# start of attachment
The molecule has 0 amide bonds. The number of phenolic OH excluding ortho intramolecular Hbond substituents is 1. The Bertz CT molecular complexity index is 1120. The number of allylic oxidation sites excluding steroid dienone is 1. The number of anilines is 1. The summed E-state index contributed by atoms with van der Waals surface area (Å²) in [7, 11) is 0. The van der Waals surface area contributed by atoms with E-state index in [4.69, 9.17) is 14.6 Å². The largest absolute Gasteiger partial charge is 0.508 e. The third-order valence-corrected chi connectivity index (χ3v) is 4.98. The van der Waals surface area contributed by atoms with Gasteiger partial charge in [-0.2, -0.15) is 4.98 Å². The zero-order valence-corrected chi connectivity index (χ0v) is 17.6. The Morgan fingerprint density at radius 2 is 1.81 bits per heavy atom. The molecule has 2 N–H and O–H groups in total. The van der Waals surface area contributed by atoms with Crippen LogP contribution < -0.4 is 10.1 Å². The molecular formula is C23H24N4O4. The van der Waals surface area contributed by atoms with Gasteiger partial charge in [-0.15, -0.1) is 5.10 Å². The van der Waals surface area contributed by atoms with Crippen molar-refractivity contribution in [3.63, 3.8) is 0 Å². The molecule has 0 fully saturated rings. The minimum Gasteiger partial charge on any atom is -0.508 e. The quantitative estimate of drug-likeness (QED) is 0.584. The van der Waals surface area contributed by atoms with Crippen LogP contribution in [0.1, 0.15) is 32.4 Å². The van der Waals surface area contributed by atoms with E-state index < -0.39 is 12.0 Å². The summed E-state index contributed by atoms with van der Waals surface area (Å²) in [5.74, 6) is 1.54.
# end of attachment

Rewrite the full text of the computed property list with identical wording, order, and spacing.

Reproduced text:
The molecule has 0 amide bonds. The number of phenolic OH excluding ortho intramolecular Hbond substituents is 1. The Bertz CT molecular complexity index is 1120. The number of allylic oxidation sites excluding steroid dienone is 1. The number of anilines is 1. The summed E-state index contributed by atoms with van der Waals surface area (Å²) in [7, 11) is 0. The van der Waals surface area contributed by atoms with E-state index in [4.69, 9.17) is 14.6 Å². The largest absolute Gasteiger partial charge is 0.508 e. The third-order valence-corrected chi connectivity index (χ3v) is 4.98. The van der Waals surface area contributed by atoms with Gasteiger partial charge in [-0.2, -0.15) is 4.98 Å². The zero-order valence-corrected chi connectivity index (χ0v) is 17.6. The Morgan fingerprint density at radius 2 is 1.81 bits per heavy atom. The molecule has 2 N–H and O–H groups in total. The van der Waals surface area contributed by atoms with Crippen LogP contribution < -0.4 is 10.1 Å². The molecular formula is C23H24N4O4. The van der Waals surface area contributed by atoms with Gasteiger partial charge in [-0.15, -0.1) is 5.10 Å². The van der Waals surface area contributed by atoms with Crippen molar-refractivity contribution in [3.63, 3.8) is 0 Å². The molecule has 0 fully saturated rings. The minimum Gasteiger partial charge on any atom is -0.508 e. The quantitative estimate of drug-likeness (QED) is 0.584. The van der Waals surface area contributed by atoms with Crippen LogP contribution in [0.1, 0.15) is 32.4 Å². The van der Waals surface area contributed by atoms with E-state index < -0.39 is 12.0 Å². The summed E-state index contributed by atoms with van der Waals surface area (Å²) in [5.74, 6) is 1.54.